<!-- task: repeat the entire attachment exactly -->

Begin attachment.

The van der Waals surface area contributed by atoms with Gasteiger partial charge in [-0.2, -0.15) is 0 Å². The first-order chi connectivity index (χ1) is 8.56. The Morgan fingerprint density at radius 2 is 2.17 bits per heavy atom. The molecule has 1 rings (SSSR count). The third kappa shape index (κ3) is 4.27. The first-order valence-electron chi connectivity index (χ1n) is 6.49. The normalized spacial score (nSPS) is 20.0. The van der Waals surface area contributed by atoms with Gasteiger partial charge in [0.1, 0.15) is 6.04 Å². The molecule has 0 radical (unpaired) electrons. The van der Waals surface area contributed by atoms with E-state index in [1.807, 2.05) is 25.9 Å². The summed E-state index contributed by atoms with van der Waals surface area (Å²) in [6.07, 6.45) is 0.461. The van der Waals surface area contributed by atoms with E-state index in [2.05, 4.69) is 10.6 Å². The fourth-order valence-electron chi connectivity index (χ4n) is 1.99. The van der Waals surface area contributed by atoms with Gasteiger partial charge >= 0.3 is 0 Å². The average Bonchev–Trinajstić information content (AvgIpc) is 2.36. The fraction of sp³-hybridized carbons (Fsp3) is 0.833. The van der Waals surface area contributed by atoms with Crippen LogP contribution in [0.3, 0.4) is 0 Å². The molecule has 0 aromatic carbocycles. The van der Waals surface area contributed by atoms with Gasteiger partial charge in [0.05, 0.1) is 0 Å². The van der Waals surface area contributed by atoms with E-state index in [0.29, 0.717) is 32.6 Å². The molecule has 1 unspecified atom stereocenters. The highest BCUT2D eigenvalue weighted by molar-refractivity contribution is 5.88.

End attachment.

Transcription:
The van der Waals surface area contributed by atoms with Gasteiger partial charge in [-0.2, -0.15) is 0 Å². The first-order chi connectivity index (χ1) is 8.56. The Morgan fingerprint density at radius 2 is 2.17 bits per heavy atom. The molecule has 1 rings (SSSR count). The third kappa shape index (κ3) is 4.27. The first-order valence-electron chi connectivity index (χ1n) is 6.49. The normalized spacial score (nSPS) is 20.0. The van der Waals surface area contributed by atoms with Gasteiger partial charge in [0.1, 0.15) is 6.04 Å². The molecule has 0 radical (unpaired) electrons. The van der Waals surface area contributed by atoms with E-state index in [1.807, 2.05) is 25.9 Å². The summed E-state index contributed by atoms with van der Waals surface area (Å²) in [6.07, 6.45) is 0.461. The van der Waals surface area contributed by atoms with E-state index in [2.05, 4.69) is 10.6 Å². The fourth-order valence-electron chi connectivity index (χ4n) is 1.99. The van der Waals surface area contributed by atoms with Gasteiger partial charge >= 0.3 is 0 Å². The average Bonchev–Trinajstić information content (AvgIpc) is 2.36. The fraction of sp³-hybridized carbons (Fsp3) is 0.833. The van der Waals surface area contributed by atoms with Crippen LogP contribution in [0.3, 0.4) is 0 Å². The molecule has 0 aromatic carbocycles. The van der Waals surface area contributed by atoms with Gasteiger partial charge in [0.05, 0.1) is 0 Å². The van der Waals surface area contributed by atoms with E-state index in [0.29, 0.717) is 32.6 Å². The molecule has 1 unspecified atom stereocenters. The highest BCUT2D eigenvalue weighted by molar-refractivity contribution is 5.88.